It is to be understood that shell 22 and cover 24 may be formed of plastic or other compositions of materials which may be cast, molded or pressed to final shape.

Referring more particularly to the construction and arrangement of filters 12, 14, 16 and 18, final filter 18 of wool/acrylic felt is preferably secured in place with cement 34 while the relatively low density (e.g. non woven glass fiber) prefilter assembly of components 12, 14 and 16 is pressed into shell 22 tightly against the shell inner wall. Filter, components 14 and 16 are formed to a somewhat larger diametral size than the internal diameter of shell 22 and become partially radially compressed when urged into shell 22 against final filter 18. Cement may also be used but is deemed unnecessary since the forces of inhalation which are in the direction of arrows 30 prevent displacement.

Filter 12 which is preferably cemented, stapled or otherwise attached to filter 14 domes the prefilter assembly with its edge 36 as well as face 38 exposed to incoming atmospheres, e.g. air containing an aerosol, for greater than usual surface distribution of aerosol loading.

Tests of performance of the present respirator cartridge (FIG. 1) and that of the prior art (FIG. 2) were conducted as follows with test times and conditions being identical for both structures:

Testing Atmosphere

Lead fume aerosol at a concentration of from 15 to 20 milligrams/cubic meter.

Temperature

78-83 F.

Relative Humidity

30 to 40%

Test Flow Rate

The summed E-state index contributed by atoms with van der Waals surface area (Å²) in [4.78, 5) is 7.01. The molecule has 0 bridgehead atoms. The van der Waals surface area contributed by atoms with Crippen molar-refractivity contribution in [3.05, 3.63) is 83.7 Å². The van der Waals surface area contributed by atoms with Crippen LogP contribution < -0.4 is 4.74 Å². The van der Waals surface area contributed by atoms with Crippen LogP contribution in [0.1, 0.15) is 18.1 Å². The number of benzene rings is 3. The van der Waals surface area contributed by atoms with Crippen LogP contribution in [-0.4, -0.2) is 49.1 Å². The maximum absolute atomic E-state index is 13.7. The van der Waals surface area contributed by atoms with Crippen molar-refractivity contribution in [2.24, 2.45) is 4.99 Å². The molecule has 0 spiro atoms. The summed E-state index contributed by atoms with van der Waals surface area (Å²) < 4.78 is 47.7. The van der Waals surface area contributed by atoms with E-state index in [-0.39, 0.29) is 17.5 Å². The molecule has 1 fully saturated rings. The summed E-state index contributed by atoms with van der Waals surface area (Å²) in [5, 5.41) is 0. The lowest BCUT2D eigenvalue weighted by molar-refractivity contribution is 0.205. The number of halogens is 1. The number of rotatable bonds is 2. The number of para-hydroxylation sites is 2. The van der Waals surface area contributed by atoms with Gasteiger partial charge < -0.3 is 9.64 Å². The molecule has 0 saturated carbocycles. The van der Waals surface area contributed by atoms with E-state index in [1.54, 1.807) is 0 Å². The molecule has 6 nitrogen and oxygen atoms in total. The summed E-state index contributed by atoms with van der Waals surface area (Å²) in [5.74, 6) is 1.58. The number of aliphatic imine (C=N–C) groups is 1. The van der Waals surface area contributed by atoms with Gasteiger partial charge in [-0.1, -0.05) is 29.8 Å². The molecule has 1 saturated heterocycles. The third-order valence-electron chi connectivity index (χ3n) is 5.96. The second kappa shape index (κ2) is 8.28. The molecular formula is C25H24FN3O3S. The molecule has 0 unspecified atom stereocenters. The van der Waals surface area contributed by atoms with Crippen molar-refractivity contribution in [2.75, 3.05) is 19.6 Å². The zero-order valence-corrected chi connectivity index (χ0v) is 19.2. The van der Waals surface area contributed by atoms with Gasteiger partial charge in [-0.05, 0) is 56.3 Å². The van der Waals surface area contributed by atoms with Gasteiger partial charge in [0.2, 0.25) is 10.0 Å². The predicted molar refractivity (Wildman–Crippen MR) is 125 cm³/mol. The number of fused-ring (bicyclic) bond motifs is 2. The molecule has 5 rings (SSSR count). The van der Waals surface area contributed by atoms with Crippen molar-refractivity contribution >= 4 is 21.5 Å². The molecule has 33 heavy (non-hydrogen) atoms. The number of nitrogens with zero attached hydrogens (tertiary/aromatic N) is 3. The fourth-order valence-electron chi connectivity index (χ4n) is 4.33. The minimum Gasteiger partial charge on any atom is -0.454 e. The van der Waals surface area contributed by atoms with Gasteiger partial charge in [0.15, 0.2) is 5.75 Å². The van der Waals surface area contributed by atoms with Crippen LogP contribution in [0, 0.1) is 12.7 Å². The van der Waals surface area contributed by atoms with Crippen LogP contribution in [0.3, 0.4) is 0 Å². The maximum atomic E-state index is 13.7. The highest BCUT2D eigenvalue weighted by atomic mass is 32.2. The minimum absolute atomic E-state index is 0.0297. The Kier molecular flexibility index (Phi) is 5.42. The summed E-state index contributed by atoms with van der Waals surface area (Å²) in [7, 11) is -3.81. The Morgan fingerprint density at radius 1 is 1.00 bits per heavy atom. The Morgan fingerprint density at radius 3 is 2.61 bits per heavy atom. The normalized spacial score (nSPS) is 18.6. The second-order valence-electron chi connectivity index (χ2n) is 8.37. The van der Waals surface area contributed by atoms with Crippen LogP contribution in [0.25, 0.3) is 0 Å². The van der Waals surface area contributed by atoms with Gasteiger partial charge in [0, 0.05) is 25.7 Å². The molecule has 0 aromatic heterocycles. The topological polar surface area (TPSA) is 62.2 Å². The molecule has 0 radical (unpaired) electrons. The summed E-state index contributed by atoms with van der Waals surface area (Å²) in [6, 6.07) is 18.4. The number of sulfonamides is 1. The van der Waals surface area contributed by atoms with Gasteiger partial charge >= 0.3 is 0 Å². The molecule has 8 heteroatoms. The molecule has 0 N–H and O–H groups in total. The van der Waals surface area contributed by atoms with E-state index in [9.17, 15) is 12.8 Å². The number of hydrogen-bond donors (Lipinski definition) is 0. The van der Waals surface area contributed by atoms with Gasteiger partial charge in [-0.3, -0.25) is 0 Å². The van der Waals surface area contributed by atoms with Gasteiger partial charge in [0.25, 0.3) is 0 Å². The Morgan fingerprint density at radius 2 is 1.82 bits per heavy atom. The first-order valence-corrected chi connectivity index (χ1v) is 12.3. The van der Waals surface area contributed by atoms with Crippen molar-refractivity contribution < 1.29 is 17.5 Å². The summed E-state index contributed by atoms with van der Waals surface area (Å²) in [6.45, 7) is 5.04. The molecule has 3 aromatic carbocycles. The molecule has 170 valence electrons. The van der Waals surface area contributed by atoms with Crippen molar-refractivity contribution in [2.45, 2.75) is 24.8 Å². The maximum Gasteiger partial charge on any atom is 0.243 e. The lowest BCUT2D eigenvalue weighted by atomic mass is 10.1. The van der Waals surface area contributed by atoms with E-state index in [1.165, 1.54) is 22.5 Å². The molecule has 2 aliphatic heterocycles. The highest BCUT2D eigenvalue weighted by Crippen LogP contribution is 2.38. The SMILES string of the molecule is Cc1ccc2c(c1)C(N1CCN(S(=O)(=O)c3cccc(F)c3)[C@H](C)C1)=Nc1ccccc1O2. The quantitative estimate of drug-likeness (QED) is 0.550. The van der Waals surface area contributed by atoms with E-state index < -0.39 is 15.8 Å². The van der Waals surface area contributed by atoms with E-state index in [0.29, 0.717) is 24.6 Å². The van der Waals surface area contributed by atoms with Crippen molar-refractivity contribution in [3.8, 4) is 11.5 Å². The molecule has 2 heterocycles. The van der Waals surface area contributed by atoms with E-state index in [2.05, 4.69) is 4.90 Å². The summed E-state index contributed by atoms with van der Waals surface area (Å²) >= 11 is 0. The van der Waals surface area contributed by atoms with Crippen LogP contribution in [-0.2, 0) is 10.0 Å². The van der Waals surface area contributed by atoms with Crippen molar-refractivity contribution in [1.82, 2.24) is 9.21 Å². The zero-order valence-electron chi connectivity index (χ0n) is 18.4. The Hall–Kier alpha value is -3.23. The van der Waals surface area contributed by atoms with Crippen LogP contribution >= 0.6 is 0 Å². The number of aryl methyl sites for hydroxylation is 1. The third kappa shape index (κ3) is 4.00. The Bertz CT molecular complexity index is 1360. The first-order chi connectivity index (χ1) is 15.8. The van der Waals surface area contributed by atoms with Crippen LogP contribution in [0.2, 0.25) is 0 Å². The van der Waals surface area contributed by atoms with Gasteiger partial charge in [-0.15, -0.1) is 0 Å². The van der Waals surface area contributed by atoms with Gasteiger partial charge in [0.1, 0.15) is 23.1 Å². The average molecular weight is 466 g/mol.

16 liters/minute

Results

(1) The present cartridge construction (FIG. 1) showed an initial resistance to airflow of from 12 to 13 mm H2 O and a final resistance to airflow of from 35 to 44 mm H2 O.

(2) The prior art construction (FIG. 2) showed an initial resistance to airflow of from 16 to 17.5 mm H2 O and a final resistance of from 47 to 66 mm H2 O.

Neither the prior art construction (FIG. 2) nor that of the present invention (FIG. 1) exceeded a current standard for lead penetration which is set to be less than 1.5 Mg. Both cartridges remained considerably below this 1.5 Mg maximum.

From the foregoing, it can be seen that with greater than usual economy and simplification of aerosol respirator cartridge construction, the present invention contributes lowering of initial and final inhalation (airflow) resistance with high operating efficiency.

Various modifications and adaptations of the precise form of the invention described hereinabove may be made to suit particular requirements. For example, filters 12, 14 and 16 may be formed of a single unit of resin bonded non-woven glass fibers. Accordingly, it is intended that all modifications which incorporate the novel concept disclosed are to be construed as coming within the scope of the claims or the range of equivalency to which they are entitled in view of the prior art.

Patent Citations
Cited PatentFiling datePublication dateApplicantTitle
US3316904 *Jul 31, 1961May 2, 1967Minnesota Mining & MfgFiltering web for face masks and face masks made therefrom
US4141703 *Mar 4, 1977Feb 27, 1979Stanley I. WolfAir-pollution filter and face mask
US4179274 *Jan 7, 1976Dec 18, 1979Moon William FRespirator filter and method of making the same
Referenced by
Citing PatentFiling datePublication dateApplicantTitle
US4921512 *Mar 30, 1989May 1, 1990American Optical CorporationFilter element
US5035240 *Jun 19, 1990Jul 30, 1991Minnesota Mining And Manufacturing CompanyElastomeric filtration materials
US5258126 *Mar 5, 1992Nov 2, 1993Pall CorporationMethod for obtaining platelets
US5302299 *Mar 20, 1992Apr 12, 1994Pall CorporationBiological semi-fluid processing assembly
US5360545 *Aug 3, 1993Nov 1, 1994Pall CorporationFilter for obtaining platelets